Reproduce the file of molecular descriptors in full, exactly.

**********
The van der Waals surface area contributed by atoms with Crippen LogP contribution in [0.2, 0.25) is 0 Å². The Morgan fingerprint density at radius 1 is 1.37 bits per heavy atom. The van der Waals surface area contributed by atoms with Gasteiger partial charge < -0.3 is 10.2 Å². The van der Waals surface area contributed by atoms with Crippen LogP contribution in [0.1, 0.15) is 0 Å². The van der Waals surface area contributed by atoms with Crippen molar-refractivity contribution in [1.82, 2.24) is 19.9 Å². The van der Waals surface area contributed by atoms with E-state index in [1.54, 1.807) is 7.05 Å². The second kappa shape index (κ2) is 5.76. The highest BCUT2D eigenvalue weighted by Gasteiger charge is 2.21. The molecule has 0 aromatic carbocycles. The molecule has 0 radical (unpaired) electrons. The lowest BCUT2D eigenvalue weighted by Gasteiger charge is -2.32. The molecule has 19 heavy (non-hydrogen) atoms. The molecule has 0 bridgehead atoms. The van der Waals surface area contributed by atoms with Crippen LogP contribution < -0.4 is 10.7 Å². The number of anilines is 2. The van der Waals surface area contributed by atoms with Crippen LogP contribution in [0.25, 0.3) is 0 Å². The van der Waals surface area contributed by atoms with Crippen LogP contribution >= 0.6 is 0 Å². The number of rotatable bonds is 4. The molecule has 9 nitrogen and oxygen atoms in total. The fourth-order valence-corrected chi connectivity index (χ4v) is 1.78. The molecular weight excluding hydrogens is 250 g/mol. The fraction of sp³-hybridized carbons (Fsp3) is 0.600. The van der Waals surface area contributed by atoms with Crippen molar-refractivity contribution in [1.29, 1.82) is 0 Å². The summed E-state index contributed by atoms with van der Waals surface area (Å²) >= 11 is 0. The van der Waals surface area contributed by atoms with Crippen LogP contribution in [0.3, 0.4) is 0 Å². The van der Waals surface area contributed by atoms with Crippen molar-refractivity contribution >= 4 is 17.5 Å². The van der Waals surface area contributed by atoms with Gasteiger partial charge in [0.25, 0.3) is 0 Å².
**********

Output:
The van der Waals surface area contributed by atoms with Crippen LogP contribution in [0.2, 0.25) is 0 Å². The Morgan fingerprint density at radius 1 is 1.37 bits per heavy atom. The van der Waals surface area contributed by atoms with Gasteiger partial charge < -0.3 is 10.2 Å². The van der Waals surface area contributed by atoms with Crippen LogP contribution in [0.1, 0.15) is 0 Å². The van der Waals surface area contributed by atoms with Crippen molar-refractivity contribution in [1.82, 2.24) is 19.9 Å². The van der Waals surface area contributed by atoms with E-state index in [1.54, 1.807) is 7.05 Å². The second kappa shape index (κ2) is 5.76. The highest BCUT2D eigenvalue weighted by Gasteiger charge is 2.21. The molecule has 0 aromatic carbocycles. The molecule has 0 radical (unpaired) electrons. The lowest BCUT2D eigenvalue weighted by Gasteiger charge is -2.32. The molecule has 19 heavy (non-hydrogen) atoms. The molecule has 0 bridgehead atoms. The van der Waals surface area contributed by atoms with Crippen LogP contribution < -0.4 is 10.7 Å². The number of anilines is 2. The van der Waals surface area contributed by atoms with Crippen LogP contribution in [0.25, 0.3) is 0 Å². The van der Waals surface area contributed by atoms with Crippen LogP contribution >= 0.6 is 0 Å². The number of rotatable bonds is 4. The molecule has 9 nitrogen and oxygen atoms in total. The fourth-order valence-corrected chi connectivity index (χ4v) is 1.78. The molecular weight excluding hydrogens is 250 g/mol. The fraction of sp³-hybridized carbons (Fsp3) is 0.600. The van der Waals surface area contributed by atoms with Crippen molar-refractivity contribution in [1.29, 1.82) is 0 Å². The summed E-state index contributed by atoms with van der Waals surface area (Å²) >= 11 is 0. The van der Waals surface area contributed by atoms with Crippen LogP contribution in [0.3, 0.4) is 0 Å². The van der Waals surface area contributed by atoms with Crippen molar-refractivity contribution >= 4 is 17.5 Å². The van der Waals surface area contributed by atoms with Gasteiger partial charge in [0.25, 0.3) is 0 Å².